The Miraculous Flying House of Loreto

Spreading Catholicism in the Early Modern World

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Karin Vélez
  • Princeton, NJ: 
    Princeton University Press
    , December
     312 pages.
     For other formats: Link to Publisher's Website.


When taking an approach to studying the expansion of Roman Catholicism, often the focus is solely based on theology. It is important when looking into a group of people of any religion to take into consideration their stories, which in turn become part of the history of religious followers. Because Karin Vélez takes such a historic approach, The Miraculous Flying House of Loreto gives a more complete picture regarding the growth of the Roman Catholicism since the early modern period.  

The author stresses the significance of relics and reliquaries early in her book and sets the stage for understanding the importance of the miracle of the flying house of Loreto. This book takes an in-depth approach, including both historical and anthropological methodologies. For those unfamiliar with the flying house of Loreto: stories about the house began to circulate among people beginning in the 13th century. The holy house of Loreto was lifted by angels off its foundation in Nazareth and carried to Italy, where it fell from the sky. The significance of this house for Roman Catholics is that it was the home of the Virgin Mary, and where the Angel Gabriel appeared to her to announce that she was pregnant.

The contributions of the Jesuits, as both spiritual pilgrims and missionaries, are also highlighted in this book. The author notes that beginning in the mid-1500s, the Jesuits made frequent trips between Rome and Loreto. During these pilgrimages, the Jesuits imitated the journey of their founder, Ignatius of Loyola, in order to deepen their bond with the divine. As a missionary religious order, the Jesuits traveled to different parts of the world to convert people to the Roman Catholic faith, including the Huron people of Quebec. Here the missionaries established the Saint-Marie mission, and a chapel was established there that was a replica of the House of Loreto.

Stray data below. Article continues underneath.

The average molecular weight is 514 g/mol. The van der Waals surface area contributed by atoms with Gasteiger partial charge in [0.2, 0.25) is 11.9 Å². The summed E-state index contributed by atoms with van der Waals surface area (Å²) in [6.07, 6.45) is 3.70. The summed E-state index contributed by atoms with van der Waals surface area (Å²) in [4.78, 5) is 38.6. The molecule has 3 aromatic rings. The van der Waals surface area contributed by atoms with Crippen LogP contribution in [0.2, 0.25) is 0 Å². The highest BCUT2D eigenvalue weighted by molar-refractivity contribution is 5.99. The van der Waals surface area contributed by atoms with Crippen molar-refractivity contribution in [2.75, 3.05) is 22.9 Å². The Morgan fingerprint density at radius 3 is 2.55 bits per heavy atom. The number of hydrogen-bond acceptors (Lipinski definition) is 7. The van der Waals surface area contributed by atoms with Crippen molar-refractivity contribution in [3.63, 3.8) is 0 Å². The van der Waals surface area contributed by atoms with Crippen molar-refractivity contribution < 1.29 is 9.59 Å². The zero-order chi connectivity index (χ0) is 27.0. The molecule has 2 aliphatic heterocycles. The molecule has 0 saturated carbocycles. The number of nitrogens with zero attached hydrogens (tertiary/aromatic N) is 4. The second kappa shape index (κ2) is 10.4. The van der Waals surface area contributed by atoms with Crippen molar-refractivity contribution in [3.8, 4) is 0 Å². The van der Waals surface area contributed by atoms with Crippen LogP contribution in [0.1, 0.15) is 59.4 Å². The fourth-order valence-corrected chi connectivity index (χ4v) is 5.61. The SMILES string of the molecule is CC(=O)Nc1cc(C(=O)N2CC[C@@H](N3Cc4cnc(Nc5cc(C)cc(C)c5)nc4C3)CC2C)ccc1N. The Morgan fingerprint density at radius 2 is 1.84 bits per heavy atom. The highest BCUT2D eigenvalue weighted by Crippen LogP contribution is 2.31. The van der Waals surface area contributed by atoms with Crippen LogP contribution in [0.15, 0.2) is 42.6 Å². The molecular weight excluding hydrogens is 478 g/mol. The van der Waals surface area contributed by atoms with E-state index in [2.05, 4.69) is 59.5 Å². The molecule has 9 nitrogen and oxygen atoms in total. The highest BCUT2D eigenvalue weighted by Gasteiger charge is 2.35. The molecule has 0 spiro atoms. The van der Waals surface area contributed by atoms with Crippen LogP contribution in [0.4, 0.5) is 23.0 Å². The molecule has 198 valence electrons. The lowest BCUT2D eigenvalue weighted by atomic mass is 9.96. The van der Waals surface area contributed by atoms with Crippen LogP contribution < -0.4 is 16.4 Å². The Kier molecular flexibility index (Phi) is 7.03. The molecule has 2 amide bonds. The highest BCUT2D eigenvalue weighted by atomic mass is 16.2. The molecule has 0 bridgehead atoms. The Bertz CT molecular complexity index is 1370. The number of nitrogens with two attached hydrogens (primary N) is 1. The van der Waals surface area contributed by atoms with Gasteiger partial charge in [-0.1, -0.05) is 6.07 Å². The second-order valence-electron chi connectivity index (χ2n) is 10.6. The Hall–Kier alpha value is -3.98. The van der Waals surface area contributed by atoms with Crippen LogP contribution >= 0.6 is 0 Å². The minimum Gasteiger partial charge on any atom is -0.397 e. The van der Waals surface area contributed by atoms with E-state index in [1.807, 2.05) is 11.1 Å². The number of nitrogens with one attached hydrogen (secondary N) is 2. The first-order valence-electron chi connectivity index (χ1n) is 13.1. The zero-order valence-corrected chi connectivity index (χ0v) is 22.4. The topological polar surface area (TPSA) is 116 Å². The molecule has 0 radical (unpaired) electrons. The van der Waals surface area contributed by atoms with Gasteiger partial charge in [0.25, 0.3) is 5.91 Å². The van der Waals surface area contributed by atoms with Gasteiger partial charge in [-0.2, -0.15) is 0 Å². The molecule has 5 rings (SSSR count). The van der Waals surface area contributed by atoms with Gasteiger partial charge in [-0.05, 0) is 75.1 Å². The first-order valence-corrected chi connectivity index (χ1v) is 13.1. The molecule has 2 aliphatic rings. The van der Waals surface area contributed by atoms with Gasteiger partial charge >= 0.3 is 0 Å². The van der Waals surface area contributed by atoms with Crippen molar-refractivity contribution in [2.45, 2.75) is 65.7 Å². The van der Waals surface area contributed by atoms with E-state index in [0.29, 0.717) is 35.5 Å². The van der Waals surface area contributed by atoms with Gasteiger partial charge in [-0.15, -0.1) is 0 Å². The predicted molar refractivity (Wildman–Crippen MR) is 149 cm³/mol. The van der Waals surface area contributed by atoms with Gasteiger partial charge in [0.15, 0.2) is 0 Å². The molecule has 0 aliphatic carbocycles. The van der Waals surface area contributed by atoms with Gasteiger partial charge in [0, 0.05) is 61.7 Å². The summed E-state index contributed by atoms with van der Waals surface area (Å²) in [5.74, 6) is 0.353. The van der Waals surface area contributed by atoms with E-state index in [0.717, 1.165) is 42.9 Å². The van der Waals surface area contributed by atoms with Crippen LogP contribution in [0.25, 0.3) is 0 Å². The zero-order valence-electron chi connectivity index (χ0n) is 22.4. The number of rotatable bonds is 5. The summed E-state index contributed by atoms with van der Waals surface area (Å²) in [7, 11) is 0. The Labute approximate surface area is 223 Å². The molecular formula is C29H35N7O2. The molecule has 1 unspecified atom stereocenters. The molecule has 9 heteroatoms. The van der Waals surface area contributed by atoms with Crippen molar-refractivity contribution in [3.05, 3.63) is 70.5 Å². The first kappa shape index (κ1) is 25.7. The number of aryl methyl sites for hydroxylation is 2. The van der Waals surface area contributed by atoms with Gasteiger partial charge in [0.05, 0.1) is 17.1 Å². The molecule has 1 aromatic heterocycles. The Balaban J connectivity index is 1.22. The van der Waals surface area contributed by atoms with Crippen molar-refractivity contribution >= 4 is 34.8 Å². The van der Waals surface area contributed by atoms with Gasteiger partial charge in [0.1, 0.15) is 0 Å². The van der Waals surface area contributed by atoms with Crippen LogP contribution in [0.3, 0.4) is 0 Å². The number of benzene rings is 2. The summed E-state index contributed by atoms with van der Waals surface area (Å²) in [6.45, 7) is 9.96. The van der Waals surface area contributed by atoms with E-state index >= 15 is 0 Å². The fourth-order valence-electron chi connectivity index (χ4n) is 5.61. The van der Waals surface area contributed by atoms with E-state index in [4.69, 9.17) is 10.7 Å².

Because of the movement of the Jesuit missionaries and lay Roman Catholics, the mythohistory of this flying house moved with the people, the author writes. In addition to the Catholic evangelization of the Jesuits, there were also women named Mary, who were enthralled with the idea of Marian devotion, who did their part to teach people about the Catholic faith.

Vélez also established the multiple facets of the growth of Roman Catholicism in the world. She primarily examines how essential the devotion to the Virgin Mary was to the development of the denomination. There was also a connectedness of Catholics across the globe because of the construction of various replica holy houses of Loreto and also the carrying of icons of Mary to different locations. The people would also draw upon the use of the name Loreto.

Vélez gives credit in spreading the Roman Catholic faith to the Slavic immigrants to Italy. Fleeing to Italy to escape violence, they took their devotion to Mary with them. While in Italy, the immigrants visited Marian shrines, which provided solace.

Also established in the book is how myths play into the history of the people. In this sense, we have a history of the Roman Catholics. While spread throughout many lands, they continued to share their sacred stories.

Human encounters of people need to be taken into consideration regarding the building up of the history of religious people, which is an accomplishment of this book. Because of the sharing of their stories, the Roman Catholics were unified. The images of Mary, specifically the Madonna of Loreto, was just one example in this book of a unifying image for the people.

The book is an excellent combination of both Jesuit history, including their missionary work around the world as they gained converts from North America to South America, and Marian history. It also brings up a question: Could the Jesuit efforts have survived without the historic actions of the lay Roman Catholic people? What does become evident from reading Vélez’s book is that without the efforts of historians, the narratives of the people, which centered on the myth of the flying house, would not have been able to been established.

About the Reviewer(s): 

Lisa Covington is an Adjunct of the Department of Religion at Ashland University, Ashland, Ohio.

Date of Review: 
May 29, 2020
About the Author(s)/Editor(s)/Translator(s): 

Karin Vélez is Associate Professor of History at Macalester College.


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